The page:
Washington County schools may get state windfall

February 24, 1997


Staff Writer

ANNAPOLIS - Washington County schools could benefit from a plan to appease areas throughout the state in exchange for a $254 million Baltimore City schools deal.

But before area residents count on extra state dollars for textbooks, teachers and school construction, some local lawmakers warn the county could be squeezed out in a plan that is being brokered by the state's six largest jurisdictions.

"Obviously, as not one of the big six counties, I'm real concerned," said Del. Sue Hecht, D-Frederick/Washington, who sits on the powerful House Appropriations Committee.


Baltimore is slated to receive $254 million over five years as part of a settlement of three lawsuits brought against the state to seek additional funding for the city's school systems.

In a backlash to the agreement, which is subject to General Assembly approval, the state's largest counties proposed last week a new school funding formula, as well as an agreement on how to spend $66 million in school construction funds that have yet to be allocated.

"That came as news to me," said Sen. Don Munson, R-Washington, a member of the Senate Budget and Taxation Committee. "They certainly didn't consult any smaller counties."

But he said the fallout could have a positive impact on Washington County, which has appealed for state funds to pay for the renovation of South Hagerstown High School and other projects.

"I think if this deal is struck, there is going to have to be something in it for Washington County in terms of school construction," Munson said.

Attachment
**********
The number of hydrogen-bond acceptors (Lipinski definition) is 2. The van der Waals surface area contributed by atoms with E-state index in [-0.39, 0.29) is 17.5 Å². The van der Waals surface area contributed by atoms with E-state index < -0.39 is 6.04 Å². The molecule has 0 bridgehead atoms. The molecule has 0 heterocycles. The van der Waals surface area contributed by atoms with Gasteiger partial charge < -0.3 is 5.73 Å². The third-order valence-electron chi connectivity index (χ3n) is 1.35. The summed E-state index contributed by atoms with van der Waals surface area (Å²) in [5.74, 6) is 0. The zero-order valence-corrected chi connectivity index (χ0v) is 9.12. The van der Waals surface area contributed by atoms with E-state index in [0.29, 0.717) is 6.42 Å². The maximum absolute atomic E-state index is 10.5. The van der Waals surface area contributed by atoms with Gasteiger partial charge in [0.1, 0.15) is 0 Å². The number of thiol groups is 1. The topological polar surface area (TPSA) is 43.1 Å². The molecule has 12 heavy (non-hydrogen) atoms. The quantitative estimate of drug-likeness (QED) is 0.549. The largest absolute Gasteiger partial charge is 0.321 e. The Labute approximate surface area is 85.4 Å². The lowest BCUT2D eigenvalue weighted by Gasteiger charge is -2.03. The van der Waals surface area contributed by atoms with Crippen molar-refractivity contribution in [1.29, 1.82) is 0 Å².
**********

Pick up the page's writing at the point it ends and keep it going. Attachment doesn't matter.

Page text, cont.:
House Speaker Casper R. Taylor Jr. said Thursday that any deal to give extra money to the largest counties would have to include additional funding for the state's smaller jurisdictions.

"I don't think they (the large jurisdictions) are going to get the money without the other 13 or 14 jurisdictions being at the table also," said Taylor, an Allegany County Democrat.

Last Wednesday, the House Ways and Means Committee looked into a plan that would distribute an extra $67 million to school systems other than Baltimore City, based on the number of children receiving free and reduced-cost lunches in the districts.

"Yes, Baltimore City has problems, but Baltimore City does not have a monopoly on kids in poverty," said Del. Bob McKee, R-Washington, who serves on the committee.

That plan, which does not specify where the money would come from, could mean an additional $2.3 million for county schools next year and nearly $4 million the following year.

"It could be (good news), because it's over and above what we are already getting," McKee said.

About half of the county Board of Education's $96.6 million budget comes from state funding. Schools Superintendent Wayne Gersen said he has budgeted for that amount to increase to $50.4 million next year.

Gersen said that although he would welcome any additional funding, he isn't counting on more money yet, especially given the state's budget constraints.

"I guess I'm extremely pessimistic that the state would allow that to happen," he said.

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